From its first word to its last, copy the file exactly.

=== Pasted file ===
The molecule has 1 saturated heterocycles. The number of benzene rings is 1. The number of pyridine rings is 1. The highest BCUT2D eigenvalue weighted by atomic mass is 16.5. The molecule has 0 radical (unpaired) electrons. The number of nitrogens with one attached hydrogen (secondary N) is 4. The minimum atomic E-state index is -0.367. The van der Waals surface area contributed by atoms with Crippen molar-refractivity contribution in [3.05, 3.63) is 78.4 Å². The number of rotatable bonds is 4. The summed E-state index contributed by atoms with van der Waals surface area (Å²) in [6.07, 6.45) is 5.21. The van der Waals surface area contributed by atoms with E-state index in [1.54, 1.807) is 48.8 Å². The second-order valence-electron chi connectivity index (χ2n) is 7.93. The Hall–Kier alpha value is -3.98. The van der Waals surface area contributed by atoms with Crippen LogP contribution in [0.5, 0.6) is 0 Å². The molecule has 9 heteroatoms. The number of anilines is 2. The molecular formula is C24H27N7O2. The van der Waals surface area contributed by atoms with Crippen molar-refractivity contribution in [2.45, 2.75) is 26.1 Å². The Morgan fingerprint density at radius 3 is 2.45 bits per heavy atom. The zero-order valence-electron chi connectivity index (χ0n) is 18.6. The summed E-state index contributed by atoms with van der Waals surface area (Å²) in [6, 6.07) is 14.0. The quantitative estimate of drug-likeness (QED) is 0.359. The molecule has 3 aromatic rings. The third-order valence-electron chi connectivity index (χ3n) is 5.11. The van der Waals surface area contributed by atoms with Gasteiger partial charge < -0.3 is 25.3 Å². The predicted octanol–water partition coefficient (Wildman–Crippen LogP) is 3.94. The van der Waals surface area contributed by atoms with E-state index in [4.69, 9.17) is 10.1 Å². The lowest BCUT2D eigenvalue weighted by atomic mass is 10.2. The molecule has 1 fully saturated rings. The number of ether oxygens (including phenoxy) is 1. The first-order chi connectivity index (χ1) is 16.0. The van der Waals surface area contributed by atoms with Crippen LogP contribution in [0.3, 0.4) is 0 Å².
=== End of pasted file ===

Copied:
The molecule has 1 saturated heterocycles. The number of benzene rings is 1. The number of pyridine rings is 1. The highest BCUT2D eigenvalue weighted by atomic mass is 16.5. The molecule has 0 radical (unpaired) electrons. The number of nitrogens with one attached hydrogen (secondary N) is 4. The minimum atomic E-state index is -0.367. The van der Waals surface area contributed by atoms with Crippen molar-refractivity contribution in [3.05, 3.63) is 78.4 Å². The number of rotatable bonds is 4. The summed E-state index contributed by atoms with van der Waals surface area (Å²) in [6.07, 6.45) is 5.21. The van der Waals surface area contributed by atoms with E-state index in [1.54, 1.807) is 48.8 Å². The second-order valence-electron chi connectivity index (χ2n) is 7.93. The Hall–Kier alpha value is -3.98. The van der Waals surface area contributed by atoms with Crippen LogP contribution in [0.5, 0.6) is 0 Å². The molecule has 9 heteroatoms. The number of anilines is 2. The molecular formula is C24H27N7O2. The van der Waals surface area contributed by atoms with Crippen molar-refractivity contribution in [2.45, 2.75) is 26.1 Å². The Morgan fingerprint density at radius 3 is 2.45 bits per heavy atom. The zero-order valence-electron chi connectivity index (χ0n) is 18.6. The summed E-state index contributed by atoms with van der Waals surface area (Å²) in [6, 6.07) is 14.0. The quantitative estimate of drug-likeness (QED) is 0.359. The molecule has 3 aromatic rings. The third-order valence-electron chi connectivity index (χ3n) is 5.11. The van der Waals surface area contributed by atoms with Gasteiger partial charge < -0.3 is 25.3 Å². The predicted octanol–water partition coefficient (Wildman–Crippen LogP) is 3.94. The van der Waals surface area contributed by atoms with E-state index in [4.69, 9.17) is 10.1 Å². The lowest BCUT2D eigenvalue weighted by atomic mass is 10.2. The molecule has 1 fully saturated rings. The number of ether oxygens (including phenoxy) is 1. The first-order chi connectivity index (χ1) is 16.0. The van der Waals surface area contributed by atoms with Crippen LogP contribution in [0.3, 0.4) is 0 Å².